Email, if not used properly can seriously derail productivity. Naturally, we make a big deal out of managing it. Let’s not make the mistake of following complex systems, when all we really need to do is change a few behaviors and complement these with some tried and tested techniques.
1. Unsubscribe from any lists that aren’t providing you with valuable information. Notifications from group newsletters tend to fill up your inbox fast. If you are not getting what you had signed up for from the site or company anymore, unsubscribe from the list.
Alternatively, you can filter. The idea is to take the sea of email coming in and reroute it into several smaller, more manageable streams. This way, only the most important ones get into your inbox. You can browse the folder where these messages to go at your own convenience.
2. Remove yourself from any personal and internal company and business threads. This may not apply to everyone; if it does, take note of this and take action.
3. Use the one-click rule. The one-click rule has long been a staple in email management. It basically suggests that as soon as you click the email open, either reply, forward, delete or archive it immediately. Opening an email message, then closing it and reading another, accomplishes nothing.
4. Apply the 3-sentence rule. Most emails, such as those arranging a time and place to meet, hardly need more than a sentence or two. Therefore, when you reply to an email, respond with 3 sentences or less. If you need to write more than 3 sentences, pick up the phone! If you’re more of the talker and not the writer, this will be easy for you.
5. Be concise. According to a study made by New York City-based management-consulting firm McKinsey and Company, the average worker spends 28 percent of their day reading and answering emails. Eliminating extra information from emails can help you reclaim some of this time and improve your chances of getting a reply.
However, if important issues are being discussed and need documentation, a brief email will obviously not be enough. You should still make sure that an email is no longer than it needs to be.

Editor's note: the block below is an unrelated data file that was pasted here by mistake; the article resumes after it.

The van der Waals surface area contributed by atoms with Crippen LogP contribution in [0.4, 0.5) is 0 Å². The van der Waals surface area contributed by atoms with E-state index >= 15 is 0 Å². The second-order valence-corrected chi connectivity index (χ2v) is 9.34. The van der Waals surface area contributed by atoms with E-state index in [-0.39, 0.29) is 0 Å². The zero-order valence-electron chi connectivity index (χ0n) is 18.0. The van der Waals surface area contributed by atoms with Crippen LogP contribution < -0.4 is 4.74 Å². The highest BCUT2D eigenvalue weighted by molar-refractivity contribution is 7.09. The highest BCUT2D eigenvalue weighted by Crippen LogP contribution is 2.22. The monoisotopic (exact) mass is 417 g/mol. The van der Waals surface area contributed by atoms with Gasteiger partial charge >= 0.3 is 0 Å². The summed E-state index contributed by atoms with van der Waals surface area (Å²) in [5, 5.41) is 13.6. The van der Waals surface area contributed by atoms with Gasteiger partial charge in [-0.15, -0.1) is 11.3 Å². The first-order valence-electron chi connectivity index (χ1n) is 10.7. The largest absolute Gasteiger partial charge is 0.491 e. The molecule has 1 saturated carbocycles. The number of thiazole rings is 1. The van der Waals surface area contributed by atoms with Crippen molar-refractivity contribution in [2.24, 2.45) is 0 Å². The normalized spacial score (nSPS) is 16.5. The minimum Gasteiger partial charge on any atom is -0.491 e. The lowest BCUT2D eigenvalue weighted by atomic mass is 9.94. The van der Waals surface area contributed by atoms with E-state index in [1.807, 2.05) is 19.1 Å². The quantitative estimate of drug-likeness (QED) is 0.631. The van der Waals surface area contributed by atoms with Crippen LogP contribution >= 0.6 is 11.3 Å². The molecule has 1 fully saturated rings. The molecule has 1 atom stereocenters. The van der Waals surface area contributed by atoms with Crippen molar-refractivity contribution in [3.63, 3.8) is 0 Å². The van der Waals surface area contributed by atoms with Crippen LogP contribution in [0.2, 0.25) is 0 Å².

6. Come up with an easy follow-up system. Try yourself on the emails you want to remember to follow up with. Let’s say I email someone requesting materials for an event. Since I BCCed myself, I can then easily move or tag it to a folder labeled “follow up” when it comes back to my inbox. I generally check this folder every three to five days to stay on top of messages for which I expect a reply.
7. Make your subject line actionable.
Have you ever gotten an email from someone with the subject line: “Important”?
If it’s long, you have to read through the whole thing, looking carefully for the point of the letter. This is a ridiculous waste of people’s time. Let your recipients know what you need them to do when they see the email show up in their inbox so they can accomplish the task more quickly. Do this by writing the subject of your email last, starting out with a verb that describes what needs to be done and a noun encapsulating what the email message is about. For instance, an email reminding your team members to bring laptops for your meeting tomorrow will be more effective when the email subject lines says “Please bring your laptop for tomorrow’s meeting” than “Meeting tomorrow morning, February 29”
8. Do not use your Inbox as your to-do list. Whatever you have to do, get your to-do related emails out of your Inbox and get it down to zero. Use, instead, any free app available for download, or some good old-fashioned organizer and create your to-do list there.
9. Use the two folder system. Go really minimal and use just two folders: Archive for anything you want to keep, and Trash for anything you don’t need.